Addressing the volume of electrical and electronic waste (“e-waste”) is essential to working toward a sustainable future as it has become “the fastest-growing waste stream in the world,” according to a report published by the World Economic Forum on Jan. 24.
“E-waste is defined as anything with a plug, electric cord or battery (including electrical and electronic equipment) from toasters to toothbrushes, smartphones, fridges, laptops and LED televisions that has reached the end of its life, as well as the components that make up these end-of-life products,” the report explained.
While the expansion of access to technology and the proliferation of personal electronic devices has produced many positive results, a significant negative consequence is the increase in e-waste as new products are more widely available and replace older technology at faster rates.
Nearly 50 million tons of e-waste result from manufacturing processes that produce electronic devices each year, with only 20 percent of that amount being recycled.
Around half of this total is from personal devices (phones, televisions, computers and so on), and the other half from larger household appliances and commercial heating/cooling systems.
The United States and the United Kingdom are responsible for roughly half (25 million tons) of annual e-waste.
These annual totals are projected to rise to 120 million tons by 2050 if trends hold and changes are not made.
By 2040, carbon dioxide emissions from electronic manufacturing will likely account for 14 percent of total emissions.
Beyond environmental concerns, a refined process for limiting e-waste during production and for recycling and reusing e-waste after consumption would have significant economic advantages, as discarding electronic devices is literally throwing money into the garbage.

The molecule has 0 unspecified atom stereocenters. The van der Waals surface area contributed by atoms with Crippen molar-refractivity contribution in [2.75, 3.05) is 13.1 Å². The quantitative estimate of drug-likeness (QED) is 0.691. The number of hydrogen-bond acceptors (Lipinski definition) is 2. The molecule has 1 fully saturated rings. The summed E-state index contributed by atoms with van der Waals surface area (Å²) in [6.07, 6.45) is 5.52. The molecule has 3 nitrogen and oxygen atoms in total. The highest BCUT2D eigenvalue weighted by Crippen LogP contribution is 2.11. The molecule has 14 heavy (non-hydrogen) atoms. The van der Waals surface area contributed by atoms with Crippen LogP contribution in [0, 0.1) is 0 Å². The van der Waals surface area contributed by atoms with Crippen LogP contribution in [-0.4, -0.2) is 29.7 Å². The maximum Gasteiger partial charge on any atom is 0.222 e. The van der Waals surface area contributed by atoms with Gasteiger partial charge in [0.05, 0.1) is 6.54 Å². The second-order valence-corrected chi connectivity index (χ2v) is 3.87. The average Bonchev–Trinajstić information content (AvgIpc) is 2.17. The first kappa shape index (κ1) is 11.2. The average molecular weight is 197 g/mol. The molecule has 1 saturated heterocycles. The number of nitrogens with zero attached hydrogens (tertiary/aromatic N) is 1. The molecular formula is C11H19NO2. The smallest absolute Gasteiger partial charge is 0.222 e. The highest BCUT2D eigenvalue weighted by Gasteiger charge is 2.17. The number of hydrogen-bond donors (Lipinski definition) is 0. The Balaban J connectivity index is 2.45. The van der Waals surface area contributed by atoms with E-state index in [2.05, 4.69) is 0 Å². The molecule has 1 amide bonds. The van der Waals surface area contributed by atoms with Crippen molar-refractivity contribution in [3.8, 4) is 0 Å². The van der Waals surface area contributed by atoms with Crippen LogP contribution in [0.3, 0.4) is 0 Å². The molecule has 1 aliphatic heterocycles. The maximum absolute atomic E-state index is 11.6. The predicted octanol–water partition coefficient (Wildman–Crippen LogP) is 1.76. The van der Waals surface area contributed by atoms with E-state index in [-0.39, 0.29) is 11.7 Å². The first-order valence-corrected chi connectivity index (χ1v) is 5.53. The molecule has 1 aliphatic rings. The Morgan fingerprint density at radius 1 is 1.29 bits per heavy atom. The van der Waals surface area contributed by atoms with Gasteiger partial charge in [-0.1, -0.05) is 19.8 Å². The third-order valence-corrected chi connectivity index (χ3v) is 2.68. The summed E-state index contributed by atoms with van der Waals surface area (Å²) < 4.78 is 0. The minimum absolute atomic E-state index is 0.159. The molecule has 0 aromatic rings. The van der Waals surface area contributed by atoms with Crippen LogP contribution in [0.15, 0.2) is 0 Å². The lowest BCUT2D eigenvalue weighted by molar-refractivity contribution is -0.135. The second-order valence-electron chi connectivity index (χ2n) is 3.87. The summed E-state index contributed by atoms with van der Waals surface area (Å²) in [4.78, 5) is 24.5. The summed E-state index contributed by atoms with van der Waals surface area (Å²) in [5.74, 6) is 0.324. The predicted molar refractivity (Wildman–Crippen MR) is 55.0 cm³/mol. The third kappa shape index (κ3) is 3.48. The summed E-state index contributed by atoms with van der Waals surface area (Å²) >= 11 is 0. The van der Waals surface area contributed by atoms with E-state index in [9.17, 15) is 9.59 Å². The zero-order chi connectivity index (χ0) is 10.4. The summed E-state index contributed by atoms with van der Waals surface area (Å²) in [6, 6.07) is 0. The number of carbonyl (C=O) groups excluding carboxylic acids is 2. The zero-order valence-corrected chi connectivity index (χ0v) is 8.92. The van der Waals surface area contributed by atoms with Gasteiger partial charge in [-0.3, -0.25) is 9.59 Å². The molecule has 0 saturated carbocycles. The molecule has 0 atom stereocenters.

“There is 100 times more gold in a ton of smartphones than in a ton of gold ore. The earth’s richest deposits of valuable materials are sitting in landfill sites or people’s homes,” the report said. “If just the raw materials [from smartphones] are recycled, they could be worth up to $11.5 billion. The latest forecasts show that e-waste is worth $62.5 billion annually, which is more than the GDP of most countries. It is also worth three times the output of all the world’s silver mines.”
To address these challenges, the report proposed a “circular vision” in which recycling and reuse was a guiding principle at all stages of production and consumption.
Manufacturers should design products with longevity and repurposing / reuse in mind, as well as reuse scrap metals in future production.
Consumers should both extend the length of time they use devices and recycle them after upgrading to new technology.
This new way of thinking about electronics production and usage would not only help reduce e-waste and its negative environmental impacts, but also result in less expensive products and create jobs.
“It is easy for e-waste to be framed as a post-consumer problem, but the issue encompasses the lifecycle of the devices everyone uses,” the report said. “Designers, manufacturers, investors, traders, miners, raw material producers, recyclers, consumers, policymakers and others have a crucial role to play in reducing waste, retaining value within the system, extending the economic and physical life of an item, as well as its ability to be repaired, recycled and reused. The possibilities are endless.”
The full report is available here.